Third seed Dominic Thiem became the biggest casualty of the Australian Open so far with a meek defeat by Grigor Dimitrov in the fourth round.

Thiem battled back from two sets down to beat Nick Kyrgios on Friday and it appeared that effort had taken it out of the Austrian, who led Novak Djokovic by two sets to one in the final in Melbourne last year before winning his first grand slam title at the US Open.

This match could not have been more different to Friday's clash, which was played in a raucous atmosphere, and the empty stadium matched Thiem’s demeanour as he slumped to a 6-4 6-4 6-0 loss.

Dimitrov certainly played his part, staying extremely solid and taking full advantage of his opponent’s struggles and he has eased through to a fourth quarter-final in Melbourne.

There, the Bulgarian will play this week’s surprise package, qualifier Aslan Karatsev, who continued his remarkable run with a 3-6 1-6 6-3 6-3 6-4 victory over 20th seed Felix Auger-Aliassime.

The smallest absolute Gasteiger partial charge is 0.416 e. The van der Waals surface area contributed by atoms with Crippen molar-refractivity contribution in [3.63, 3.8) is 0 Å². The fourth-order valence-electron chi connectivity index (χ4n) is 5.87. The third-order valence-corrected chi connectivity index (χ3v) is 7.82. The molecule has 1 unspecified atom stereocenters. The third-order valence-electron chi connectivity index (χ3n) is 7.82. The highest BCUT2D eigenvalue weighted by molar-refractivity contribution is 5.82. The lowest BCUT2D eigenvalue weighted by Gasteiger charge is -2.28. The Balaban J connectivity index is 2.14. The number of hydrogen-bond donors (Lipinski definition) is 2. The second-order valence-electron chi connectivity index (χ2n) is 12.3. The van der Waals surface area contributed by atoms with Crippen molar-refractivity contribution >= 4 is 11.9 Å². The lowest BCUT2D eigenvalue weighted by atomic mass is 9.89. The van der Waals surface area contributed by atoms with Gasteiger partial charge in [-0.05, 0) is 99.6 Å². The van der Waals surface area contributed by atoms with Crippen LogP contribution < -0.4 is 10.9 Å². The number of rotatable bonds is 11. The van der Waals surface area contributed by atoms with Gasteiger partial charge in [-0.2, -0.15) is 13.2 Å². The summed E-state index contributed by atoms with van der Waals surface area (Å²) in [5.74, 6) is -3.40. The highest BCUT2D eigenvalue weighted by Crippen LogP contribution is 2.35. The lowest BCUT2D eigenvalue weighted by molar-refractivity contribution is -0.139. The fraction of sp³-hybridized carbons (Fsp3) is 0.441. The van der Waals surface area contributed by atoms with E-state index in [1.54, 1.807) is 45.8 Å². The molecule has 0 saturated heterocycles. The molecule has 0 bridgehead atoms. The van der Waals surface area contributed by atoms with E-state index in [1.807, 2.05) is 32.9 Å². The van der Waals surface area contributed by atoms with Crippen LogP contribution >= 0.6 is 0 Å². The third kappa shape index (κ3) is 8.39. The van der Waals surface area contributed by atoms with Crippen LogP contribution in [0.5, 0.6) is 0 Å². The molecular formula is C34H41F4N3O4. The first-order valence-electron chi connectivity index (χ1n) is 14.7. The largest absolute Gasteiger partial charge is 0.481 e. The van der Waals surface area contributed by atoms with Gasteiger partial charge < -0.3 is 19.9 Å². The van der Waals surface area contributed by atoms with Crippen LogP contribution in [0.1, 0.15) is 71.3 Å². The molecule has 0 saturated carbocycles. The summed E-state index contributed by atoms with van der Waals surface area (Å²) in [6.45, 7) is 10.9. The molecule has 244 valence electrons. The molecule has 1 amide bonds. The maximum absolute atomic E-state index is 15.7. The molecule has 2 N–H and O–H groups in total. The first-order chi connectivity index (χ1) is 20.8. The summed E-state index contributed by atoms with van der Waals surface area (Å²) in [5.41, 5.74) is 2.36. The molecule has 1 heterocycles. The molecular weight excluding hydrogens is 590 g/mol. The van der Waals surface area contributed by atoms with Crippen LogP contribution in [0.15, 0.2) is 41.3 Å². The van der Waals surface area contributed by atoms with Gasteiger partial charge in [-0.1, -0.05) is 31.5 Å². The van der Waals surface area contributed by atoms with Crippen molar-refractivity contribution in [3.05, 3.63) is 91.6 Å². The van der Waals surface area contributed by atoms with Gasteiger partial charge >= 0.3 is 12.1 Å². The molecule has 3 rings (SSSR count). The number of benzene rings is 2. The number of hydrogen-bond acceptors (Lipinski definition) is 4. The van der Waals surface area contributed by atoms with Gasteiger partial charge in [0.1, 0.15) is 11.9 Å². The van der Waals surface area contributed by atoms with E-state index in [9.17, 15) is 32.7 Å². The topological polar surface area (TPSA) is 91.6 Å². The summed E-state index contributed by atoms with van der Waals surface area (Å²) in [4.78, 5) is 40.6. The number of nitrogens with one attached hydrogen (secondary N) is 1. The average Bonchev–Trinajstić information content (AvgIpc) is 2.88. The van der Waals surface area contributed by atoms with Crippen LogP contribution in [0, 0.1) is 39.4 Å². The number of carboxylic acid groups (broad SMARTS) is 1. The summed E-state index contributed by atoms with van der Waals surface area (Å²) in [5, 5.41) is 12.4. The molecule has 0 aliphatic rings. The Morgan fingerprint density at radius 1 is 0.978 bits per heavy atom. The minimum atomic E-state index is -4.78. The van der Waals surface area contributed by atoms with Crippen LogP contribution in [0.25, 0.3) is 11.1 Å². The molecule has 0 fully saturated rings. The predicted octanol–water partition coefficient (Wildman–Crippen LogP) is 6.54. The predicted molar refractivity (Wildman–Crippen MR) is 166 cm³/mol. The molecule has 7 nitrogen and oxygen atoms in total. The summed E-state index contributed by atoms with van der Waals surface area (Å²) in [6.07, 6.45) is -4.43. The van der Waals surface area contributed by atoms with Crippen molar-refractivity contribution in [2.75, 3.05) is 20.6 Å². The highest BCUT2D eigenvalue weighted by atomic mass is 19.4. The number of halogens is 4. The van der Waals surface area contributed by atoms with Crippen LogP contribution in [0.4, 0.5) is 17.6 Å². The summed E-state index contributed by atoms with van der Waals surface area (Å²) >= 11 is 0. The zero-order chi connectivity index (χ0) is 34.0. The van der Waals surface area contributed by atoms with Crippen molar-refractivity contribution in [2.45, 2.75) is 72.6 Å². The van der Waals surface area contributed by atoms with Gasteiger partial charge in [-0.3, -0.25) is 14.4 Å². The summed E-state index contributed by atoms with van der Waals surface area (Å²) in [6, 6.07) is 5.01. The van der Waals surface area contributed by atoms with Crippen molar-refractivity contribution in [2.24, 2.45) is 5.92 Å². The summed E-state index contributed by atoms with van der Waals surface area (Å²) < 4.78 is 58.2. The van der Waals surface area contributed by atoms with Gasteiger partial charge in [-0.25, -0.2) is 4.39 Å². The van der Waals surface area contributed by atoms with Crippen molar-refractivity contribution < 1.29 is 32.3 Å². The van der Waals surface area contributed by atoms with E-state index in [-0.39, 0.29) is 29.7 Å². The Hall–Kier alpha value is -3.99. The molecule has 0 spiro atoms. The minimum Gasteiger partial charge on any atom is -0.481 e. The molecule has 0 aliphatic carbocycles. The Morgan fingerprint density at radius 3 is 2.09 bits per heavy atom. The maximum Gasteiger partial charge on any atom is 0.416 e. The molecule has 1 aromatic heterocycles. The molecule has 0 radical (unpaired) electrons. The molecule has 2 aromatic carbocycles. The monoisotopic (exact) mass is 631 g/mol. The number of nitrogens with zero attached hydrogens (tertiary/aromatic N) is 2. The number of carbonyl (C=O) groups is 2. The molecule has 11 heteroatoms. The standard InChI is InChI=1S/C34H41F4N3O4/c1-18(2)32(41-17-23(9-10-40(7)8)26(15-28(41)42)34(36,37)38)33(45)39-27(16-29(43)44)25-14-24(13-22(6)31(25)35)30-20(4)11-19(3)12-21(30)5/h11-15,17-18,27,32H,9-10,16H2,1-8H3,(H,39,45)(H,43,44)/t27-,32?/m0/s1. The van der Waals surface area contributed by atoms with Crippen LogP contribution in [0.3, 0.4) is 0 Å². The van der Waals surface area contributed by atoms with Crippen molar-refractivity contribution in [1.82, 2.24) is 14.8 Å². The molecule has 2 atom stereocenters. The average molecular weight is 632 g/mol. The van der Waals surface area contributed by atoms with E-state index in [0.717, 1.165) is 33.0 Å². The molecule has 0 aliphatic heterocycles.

At 27, Russian Karatsev has spent his whole career in the lower reaches of the sport, never breaking the top 100 or playing in the main draw of a grand slam until this week.

He is the first debutant to reach the quarter-finals of the men's singles at a slam since Alex Radulescu at Wimbledon in 1996 and the first qualifier to make the last eight in a decade.

Dimitrov will certainly not be taking the outcome for granted, saying: "It takes time for everyone to get to somewhere, but the best part is that you treat every player the same way, and I will treat this match with no difference.

"Clearly in order for him to be here he’s done something right, and he’s playing great tennis right now. Of course he’s a dangerous player."

For Karatsev, this is reward for years of toil away from the spotlight, and he said: "I was working a lot and it just happened right now. It’s like you never know when it happens. It just happened here."

Twenty-year-old Auger-Aliassime is one of the most exciting young talents in men’s tennis and this will surely be a tough defeat to get over.

The young Canadian believes it will prove to be a valuable experience, though, saying: "It’s really a shame that I couldn’t get through today. It’s difficult to swallow, but it’s tennis, that’s how it is, life, and honestly it can only help me in the future.

"It’s the first time I played five sets, first time this happens to me – maybe not the last one, we’ll see. But I’ll just try to learn from that and be better next time."